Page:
In custody dispute, Va. judge orders breastfeeding mom to use bottle – The Washington Post

A Virginia mother’s plan to breastfeed — and her daughter’s food supply — ran into an obstacle that advocates say is common: a custody dispute.

Ramirez said she and her daughter’s father split shortly after the birth, and the father moved out of their Northern Virginia home. On Nov. 28, a Prince William County judge ordered that the father be permitted to visit the baby four days per week ahead of overnight visits slated to begin in February.

There was an additional condition. “Mother is to make every effort to place the child on a feeding schedule and use a bottle,” the order read.

Ramirez wasn’t sure what to do. Authorities agreed that “breast is best,” but her baby fed as much as once per hour, and the father complained that feeding times interfered with his visits. Ramirez tried to pump but, at least at first, could produce little milk that way — and the girl initially rejected bottles, a problem that may complicate overnight stays.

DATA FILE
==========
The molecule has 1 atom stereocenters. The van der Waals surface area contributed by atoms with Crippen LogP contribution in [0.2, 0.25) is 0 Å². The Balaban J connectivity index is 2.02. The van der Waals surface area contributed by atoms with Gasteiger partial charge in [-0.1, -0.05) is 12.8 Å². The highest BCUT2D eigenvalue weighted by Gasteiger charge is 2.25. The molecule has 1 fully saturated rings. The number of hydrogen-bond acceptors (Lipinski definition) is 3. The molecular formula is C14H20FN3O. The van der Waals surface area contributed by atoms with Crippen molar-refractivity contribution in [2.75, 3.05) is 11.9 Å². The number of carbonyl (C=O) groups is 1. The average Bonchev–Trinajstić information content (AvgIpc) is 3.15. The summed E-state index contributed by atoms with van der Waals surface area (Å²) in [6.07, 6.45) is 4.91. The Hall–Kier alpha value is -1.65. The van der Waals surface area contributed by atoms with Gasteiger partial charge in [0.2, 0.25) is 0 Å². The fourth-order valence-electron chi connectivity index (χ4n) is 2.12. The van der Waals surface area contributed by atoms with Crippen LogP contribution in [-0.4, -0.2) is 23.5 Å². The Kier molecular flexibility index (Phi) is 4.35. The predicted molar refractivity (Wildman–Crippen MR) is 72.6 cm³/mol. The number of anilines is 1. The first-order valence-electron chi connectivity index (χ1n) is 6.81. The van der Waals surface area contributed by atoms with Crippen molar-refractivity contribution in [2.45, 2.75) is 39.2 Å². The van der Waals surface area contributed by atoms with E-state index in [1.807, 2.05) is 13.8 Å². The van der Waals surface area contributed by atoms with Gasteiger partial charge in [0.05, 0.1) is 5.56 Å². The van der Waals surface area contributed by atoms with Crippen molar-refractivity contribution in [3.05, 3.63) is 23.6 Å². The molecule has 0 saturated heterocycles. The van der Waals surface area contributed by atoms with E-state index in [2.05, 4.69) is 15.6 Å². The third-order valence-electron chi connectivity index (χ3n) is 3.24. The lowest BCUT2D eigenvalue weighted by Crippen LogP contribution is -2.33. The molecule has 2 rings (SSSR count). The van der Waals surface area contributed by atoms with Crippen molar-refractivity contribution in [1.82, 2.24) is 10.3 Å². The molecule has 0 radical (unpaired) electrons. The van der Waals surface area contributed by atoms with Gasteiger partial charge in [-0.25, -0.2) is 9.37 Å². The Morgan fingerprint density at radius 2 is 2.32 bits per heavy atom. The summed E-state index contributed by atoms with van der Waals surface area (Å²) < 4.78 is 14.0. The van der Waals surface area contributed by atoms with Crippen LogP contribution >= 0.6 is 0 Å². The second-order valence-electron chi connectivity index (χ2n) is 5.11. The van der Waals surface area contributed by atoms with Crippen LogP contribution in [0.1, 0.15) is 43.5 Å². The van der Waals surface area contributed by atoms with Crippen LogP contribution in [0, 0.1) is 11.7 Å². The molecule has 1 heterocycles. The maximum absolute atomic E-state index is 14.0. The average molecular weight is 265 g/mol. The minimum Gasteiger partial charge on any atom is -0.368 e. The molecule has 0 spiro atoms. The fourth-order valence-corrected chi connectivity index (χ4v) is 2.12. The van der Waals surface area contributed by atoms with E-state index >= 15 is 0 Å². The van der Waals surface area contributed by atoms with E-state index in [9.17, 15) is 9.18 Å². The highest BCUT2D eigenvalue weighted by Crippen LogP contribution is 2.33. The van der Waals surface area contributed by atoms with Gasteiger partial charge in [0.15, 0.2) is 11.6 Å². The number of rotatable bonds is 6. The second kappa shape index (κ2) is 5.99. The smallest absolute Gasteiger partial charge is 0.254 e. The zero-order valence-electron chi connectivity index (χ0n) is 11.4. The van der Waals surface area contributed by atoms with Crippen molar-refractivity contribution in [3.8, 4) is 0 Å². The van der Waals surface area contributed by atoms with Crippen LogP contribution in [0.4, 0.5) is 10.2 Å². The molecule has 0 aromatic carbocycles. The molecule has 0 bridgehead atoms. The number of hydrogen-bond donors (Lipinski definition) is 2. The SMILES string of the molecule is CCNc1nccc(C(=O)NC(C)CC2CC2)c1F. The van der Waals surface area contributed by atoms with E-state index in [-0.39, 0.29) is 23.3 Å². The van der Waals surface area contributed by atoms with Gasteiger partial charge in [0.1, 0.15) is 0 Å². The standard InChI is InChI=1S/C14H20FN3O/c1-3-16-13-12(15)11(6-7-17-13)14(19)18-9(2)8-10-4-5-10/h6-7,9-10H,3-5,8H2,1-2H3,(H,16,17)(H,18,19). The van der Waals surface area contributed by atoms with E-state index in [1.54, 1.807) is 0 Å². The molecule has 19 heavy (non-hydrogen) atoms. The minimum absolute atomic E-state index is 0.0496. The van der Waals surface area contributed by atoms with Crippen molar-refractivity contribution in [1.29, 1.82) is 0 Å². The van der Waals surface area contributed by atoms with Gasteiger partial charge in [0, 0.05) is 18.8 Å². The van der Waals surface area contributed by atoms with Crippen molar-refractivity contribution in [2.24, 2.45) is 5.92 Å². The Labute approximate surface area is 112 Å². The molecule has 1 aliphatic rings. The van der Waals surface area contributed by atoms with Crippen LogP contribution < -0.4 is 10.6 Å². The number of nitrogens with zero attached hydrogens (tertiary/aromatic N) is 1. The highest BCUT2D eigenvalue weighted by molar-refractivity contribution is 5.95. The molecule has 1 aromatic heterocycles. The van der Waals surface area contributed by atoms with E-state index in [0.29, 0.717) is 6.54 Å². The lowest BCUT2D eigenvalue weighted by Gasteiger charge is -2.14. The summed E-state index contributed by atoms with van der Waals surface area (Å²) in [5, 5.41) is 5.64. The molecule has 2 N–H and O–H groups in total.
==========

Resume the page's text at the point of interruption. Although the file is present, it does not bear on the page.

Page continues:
Still, this was a court order Ramirez couldn’t ignore. Even as she gathered evidence that she was in the right for another court hearing set for April — a letter from the baby’s pediatrician explaining that she is exclusively breastfed, the names of legal experts on breastfeeding — she couldn’t understand why the court was hurting her daughter. Even her own lawyer has advised her to stop breastfeeding to comply with the court order, she said.

“Why are they forcing me to stop breastfeeding?” she said. “Isn’t that her right? Isn’t that in her best interest?”

Ramirez had stumbled into a dilemma — breastfeeding vs. visitation — that advocates say is common. But because most custody disputes are handled in state courts and don’t surface consistently in public records, there’s little paper trail to show how common it is.

The idea that only women can care for young children — once known in courtrooms as the “tender years” doctrine — has been discredited because it may be considered sex discrimination by men seeking custody.

Some attorneys have embraced this reasoning. In Virginia Beach, for example, attorneys at a practice calling itself “The Firm for Men” represent men exclusively in custody battles. In its arguments and on its website, the firm takes aim at what it calls breastfeeding “ploys” for women seeking custody.

Source: In custody dispute, Va. judge orders breastfeeding mom to use bottle – The Washington Post

One thought on “In custody dispute, Va. judge orders breastfeeding mom to use bottle – The Washington Post”

  1. This poor baby girl. Why isn’t the father’s desire to deprive his daughter of her birth right evidence of his unsuitability to care for her overnight?

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